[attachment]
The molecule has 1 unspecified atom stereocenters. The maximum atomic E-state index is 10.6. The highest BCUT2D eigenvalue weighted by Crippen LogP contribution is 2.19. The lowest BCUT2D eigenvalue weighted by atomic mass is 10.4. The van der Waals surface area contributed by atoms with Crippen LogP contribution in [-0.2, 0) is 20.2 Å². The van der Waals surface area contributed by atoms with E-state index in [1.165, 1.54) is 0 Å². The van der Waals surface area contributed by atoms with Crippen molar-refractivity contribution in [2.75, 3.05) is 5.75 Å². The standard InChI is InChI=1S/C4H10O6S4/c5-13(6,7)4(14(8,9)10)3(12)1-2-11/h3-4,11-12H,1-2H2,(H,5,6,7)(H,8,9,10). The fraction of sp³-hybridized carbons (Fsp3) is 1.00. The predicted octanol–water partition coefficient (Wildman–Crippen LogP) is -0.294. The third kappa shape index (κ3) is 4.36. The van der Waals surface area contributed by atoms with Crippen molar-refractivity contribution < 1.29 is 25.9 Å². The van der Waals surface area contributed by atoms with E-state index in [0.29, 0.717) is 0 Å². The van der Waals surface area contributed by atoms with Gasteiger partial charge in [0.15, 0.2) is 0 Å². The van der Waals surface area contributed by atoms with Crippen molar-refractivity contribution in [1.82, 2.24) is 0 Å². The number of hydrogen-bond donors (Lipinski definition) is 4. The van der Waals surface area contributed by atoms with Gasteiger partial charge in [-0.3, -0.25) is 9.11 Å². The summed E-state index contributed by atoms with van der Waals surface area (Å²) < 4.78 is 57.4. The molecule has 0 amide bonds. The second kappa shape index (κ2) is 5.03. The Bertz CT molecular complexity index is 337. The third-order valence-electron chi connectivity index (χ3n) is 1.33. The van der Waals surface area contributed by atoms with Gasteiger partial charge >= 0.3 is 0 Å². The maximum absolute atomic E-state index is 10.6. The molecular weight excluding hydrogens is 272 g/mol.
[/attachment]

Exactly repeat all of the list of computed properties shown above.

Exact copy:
The molecule has 1 unspecified atom stereocenters. The maximum atomic E-state index is 10.6. The highest BCUT2D eigenvalue weighted by Crippen LogP contribution is 2.19. The lowest BCUT2D eigenvalue weighted by atomic mass is 10.4. The van der Waals surface area contributed by atoms with Crippen LogP contribution in [-0.2, 0) is 20.2 Å². The van der Waals surface area contributed by atoms with E-state index in [1.165, 1.54) is 0 Å². The van der Waals surface area contributed by atoms with Crippen molar-refractivity contribution in [2.75, 3.05) is 5.75 Å². The standard InChI is InChI=1S/C4H10O6S4/c5-13(6,7)4(14(8,9)10)3(12)1-2-11/h3-4,11-12H,1-2H2,(H,5,6,7)(H,8,9,10). The fraction of sp³-hybridized carbons (Fsp3) is 1.00. The predicted octanol–water partition coefficient (Wildman–Crippen LogP) is -0.294. The third kappa shape index (κ3) is 4.36. The van der Waals surface area contributed by atoms with Crippen molar-refractivity contribution < 1.29 is 25.9 Å². The van der Waals surface area contributed by atoms with E-state index in [0.29, 0.717) is 0 Å². The van der Waals surface area contributed by atoms with Gasteiger partial charge in [0.15, 0.2) is 0 Å². The van der Waals surface area contributed by atoms with Crippen molar-refractivity contribution in [1.82, 2.24) is 0 Å². The number of hydrogen-bond donors (Lipinski definition) is 4. The van der Waals surface area contributed by atoms with Gasteiger partial charge in [-0.3, -0.25) is 9.11 Å². The summed E-state index contributed by atoms with van der Waals surface area (Å²) < 4.78 is 57.4. The molecule has 0 amide bonds. The second kappa shape index (κ2) is 5.03. The Bertz CT molecular complexity index is 337. The third-order valence-electron chi connectivity index (χ3n) is 1.33. The van der Waals surface area contributed by atoms with Gasteiger partial charge >= 0.3 is 0 Å². The maximum absolute atomic E-state index is 10.6. The molecular weight excluding hydrogens is 272 g/mol.